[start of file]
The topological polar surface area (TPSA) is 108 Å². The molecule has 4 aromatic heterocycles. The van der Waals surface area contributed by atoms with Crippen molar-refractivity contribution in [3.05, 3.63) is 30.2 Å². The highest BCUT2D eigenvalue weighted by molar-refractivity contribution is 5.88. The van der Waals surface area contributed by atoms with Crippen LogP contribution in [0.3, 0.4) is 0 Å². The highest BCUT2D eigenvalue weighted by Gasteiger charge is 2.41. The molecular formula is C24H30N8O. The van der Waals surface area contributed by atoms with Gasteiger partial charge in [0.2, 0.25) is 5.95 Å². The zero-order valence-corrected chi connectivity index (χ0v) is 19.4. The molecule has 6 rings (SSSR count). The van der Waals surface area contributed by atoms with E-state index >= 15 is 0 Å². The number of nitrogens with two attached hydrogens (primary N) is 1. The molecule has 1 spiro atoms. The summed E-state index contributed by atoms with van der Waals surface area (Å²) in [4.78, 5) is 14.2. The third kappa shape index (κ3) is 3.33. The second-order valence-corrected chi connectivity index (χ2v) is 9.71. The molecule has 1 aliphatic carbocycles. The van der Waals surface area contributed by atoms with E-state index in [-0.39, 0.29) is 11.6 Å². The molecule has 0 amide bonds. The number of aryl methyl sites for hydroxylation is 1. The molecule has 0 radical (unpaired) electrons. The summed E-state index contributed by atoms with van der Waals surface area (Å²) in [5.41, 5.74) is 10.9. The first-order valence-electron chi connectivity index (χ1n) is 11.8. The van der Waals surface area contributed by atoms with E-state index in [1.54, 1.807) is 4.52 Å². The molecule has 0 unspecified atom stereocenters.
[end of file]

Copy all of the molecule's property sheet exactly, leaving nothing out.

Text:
The topological polar surface area (TPSA) is 108 Å². The molecule has 4 aromatic heterocycles. The van der Waals surface area contributed by atoms with Crippen molar-refractivity contribution in [3.05, 3.63) is 30.2 Å². The highest BCUT2D eigenvalue weighted by molar-refractivity contribution is 5.88. The van der Waals surface area contributed by atoms with Crippen LogP contribution in [0.3, 0.4) is 0 Å². The highest BCUT2D eigenvalue weighted by Gasteiger charge is 2.41. The molecular formula is C24H30N8O. The van der Waals surface area contributed by atoms with Gasteiger partial charge in [0.2, 0.25) is 5.95 Å². The zero-order valence-corrected chi connectivity index (χ0v) is 19.4. The molecule has 6 rings (SSSR count). The van der Waals surface area contributed by atoms with E-state index >= 15 is 0 Å². The number of nitrogens with two attached hydrogens (primary N) is 1. The molecule has 1 spiro atoms. The summed E-state index contributed by atoms with van der Waals surface area (Å²) in [4.78, 5) is 14.2. The third kappa shape index (κ3) is 3.33. The second-order valence-corrected chi connectivity index (χ2v) is 9.71. The molecule has 1 aliphatic carbocycles. The van der Waals surface area contributed by atoms with E-state index in [-0.39, 0.29) is 11.6 Å². The molecule has 0 amide bonds. The number of aryl methyl sites for hydroxylation is 1. The molecule has 0 radical (unpaired) electrons. The summed E-state index contributed by atoms with van der Waals surface area (Å²) in [5.41, 5.74) is 10.9. The first-order valence-electron chi connectivity index (χ1n) is 11.8. The van der Waals surface area contributed by atoms with E-state index in [1.54, 1.807) is 4.52 Å². The molecule has 0 unspecified atom stereocenters.